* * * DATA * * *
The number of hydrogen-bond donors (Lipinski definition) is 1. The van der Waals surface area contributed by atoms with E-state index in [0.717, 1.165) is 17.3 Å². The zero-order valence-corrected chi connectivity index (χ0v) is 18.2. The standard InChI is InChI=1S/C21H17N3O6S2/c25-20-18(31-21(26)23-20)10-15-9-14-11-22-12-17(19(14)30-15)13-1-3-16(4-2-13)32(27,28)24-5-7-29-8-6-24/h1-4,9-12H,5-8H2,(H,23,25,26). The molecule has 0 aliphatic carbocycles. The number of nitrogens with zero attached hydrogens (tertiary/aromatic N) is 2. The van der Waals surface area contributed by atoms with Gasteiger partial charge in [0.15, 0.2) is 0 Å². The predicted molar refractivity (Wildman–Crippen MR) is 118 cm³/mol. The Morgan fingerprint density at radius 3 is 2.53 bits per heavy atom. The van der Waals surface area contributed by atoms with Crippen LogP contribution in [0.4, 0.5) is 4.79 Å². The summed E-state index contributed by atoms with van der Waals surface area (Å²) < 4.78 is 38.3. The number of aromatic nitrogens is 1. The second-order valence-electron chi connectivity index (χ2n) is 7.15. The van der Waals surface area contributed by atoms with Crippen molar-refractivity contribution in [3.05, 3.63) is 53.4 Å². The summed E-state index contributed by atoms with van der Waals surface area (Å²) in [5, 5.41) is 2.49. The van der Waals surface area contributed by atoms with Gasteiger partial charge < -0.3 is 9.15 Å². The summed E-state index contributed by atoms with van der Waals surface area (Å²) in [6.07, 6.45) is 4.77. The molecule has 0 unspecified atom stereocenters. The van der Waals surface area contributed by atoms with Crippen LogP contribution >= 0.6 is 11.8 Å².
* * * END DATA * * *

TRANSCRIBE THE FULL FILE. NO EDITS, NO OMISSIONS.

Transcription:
The number of hydrogen-bond donors (Lipinski definition) is 1. The van der Waals surface area contributed by atoms with E-state index in [0.717, 1.165) is 17.3 Å². The zero-order valence-corrected chi connectivity index (χ0v) is 18.2. The standard InChI is InChI=1S/C21H17N3O6S2/c25-20-18(31-21(26)23-20)10-15-9-14-11-22-12-17(19(14)30-15)13-1-3-16(4-2-13)32(27,28)24-5-7-29-8-6-24/h1-4,9-12H,5-8H2,(H,23,25,26). The molecule has 0 aliphatic carbocycles. The number of nitrogens with zero attached hydrogens (tertiary/aromatic N) is 2. The van der Waals surface area contributed by atoms with Gasteiger partial charge in [0.15, 0.2) is 0 Å². The predicted molar refractivity (Wildman–Crippen MR) is 118 cm³/mol. The Morgan fingerprint density at radius 3 is 2.53 bits per heavy atom. The van der Waals surface area contributed by atoms with Crippen LogP contribution in [0.4, 0.5) is 4.79 Å². The summed E-state index contributed by atoms with van der Waals surface area (Å²) < 4.78 is 38.3. The number of aromatic nitrogens is 1. The second-order valence-electron chi connectivity index (χ2n) is 7.15. The van der Waals surface area contributed by atoms with Crippen molar-refractivity contribution in [3.05, 3.63) is 53.4 Å². The summed E-state index contributed by atoms with van der Waals surface area (Å²) in [5, 5.41) is 2.49. The van der Waals surface area contributed by atoms with Gasteiger partial charge < -0.3 is 9.15 Å². The summed E-state index contributed by atoms with van der Waals surface area (Å²) in [6.07, 6.45) is 4.77. The molecule has 0 unspecified atom stereocenters. The van der Waals surface area contributed by atoms with Crippen LogP contribution >= 0.6 is 11.8 Å².